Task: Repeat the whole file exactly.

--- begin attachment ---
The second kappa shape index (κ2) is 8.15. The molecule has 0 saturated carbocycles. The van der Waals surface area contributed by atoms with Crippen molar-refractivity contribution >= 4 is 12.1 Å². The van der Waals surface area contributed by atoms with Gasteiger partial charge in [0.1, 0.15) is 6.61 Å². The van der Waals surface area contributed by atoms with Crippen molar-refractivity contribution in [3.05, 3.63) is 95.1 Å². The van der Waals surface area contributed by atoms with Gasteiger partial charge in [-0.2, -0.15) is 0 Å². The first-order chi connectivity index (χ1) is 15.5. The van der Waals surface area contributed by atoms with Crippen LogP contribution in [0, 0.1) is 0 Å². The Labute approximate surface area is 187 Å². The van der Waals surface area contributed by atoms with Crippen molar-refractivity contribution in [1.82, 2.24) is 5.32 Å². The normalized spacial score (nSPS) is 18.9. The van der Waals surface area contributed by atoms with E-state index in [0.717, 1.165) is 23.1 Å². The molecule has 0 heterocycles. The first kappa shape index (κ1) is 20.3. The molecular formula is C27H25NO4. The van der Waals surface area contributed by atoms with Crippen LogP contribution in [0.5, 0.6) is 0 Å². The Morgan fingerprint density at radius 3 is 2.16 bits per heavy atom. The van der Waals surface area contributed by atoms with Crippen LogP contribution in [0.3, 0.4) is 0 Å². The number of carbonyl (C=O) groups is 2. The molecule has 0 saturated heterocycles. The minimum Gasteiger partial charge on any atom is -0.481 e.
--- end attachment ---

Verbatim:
The second kappa shape index (κ2) is 8.15. The molecule has 0 saturated carbocycles. The van der Waals surface area contributed by atoms with Crippen molar-refractivity contribution >= 4 is 12.1 Å². The van der Waals surface area contributed by atoms with Gasteiger partial charge in [0.1, 0.15) is 6.61 Å². The van der Waals surface area contributed by atoms with Crippen molar-refractivity contribution in [3.05, 3.63) is 95.1 Å². The van der Waals surface area contributed by atoms with Gasteiger partial charge in [-0.2, -0.15) is 0 Å². The first-order chi connectivity index (χ1) is 15.5. The van der Waals surface area contributed by atoms with Crippen LogP contribution in [0, 0.1) is 0 Å². The Labute approximate surface area is 187 Å². The van der Waals surface area contributed by atoms with Crippen molar-refractivity contribution in [1.82, 2.24) is 5.32 Å². The normalized spacial score (nSPS) is 18.9. The van der Waals surface area contributed by atoms with E-state index in [0.717, 1.165) is 23.1 Å². The molecule has 0 heterocycles. The first kappa shape index (κ1) is 20.3. The molecular formula is C27H25NO4. The van der Waals surface area contributed by atoms with Crippen LogP contribution in [0.5, 0.6) is 0 Å². The Morgan fingerprint density at radius 3 is 2.16 bits per heavy atom. The van der Waals surface area contributed by atoms with Crippen LogP contribution in [0.3, 0.4) is 0 Å². The number of carbonyl (C=O) groups is 2. The molecule has 0 saturated heterocycles. The minimum Gasteiger partial charge on any atom is -0.481 e.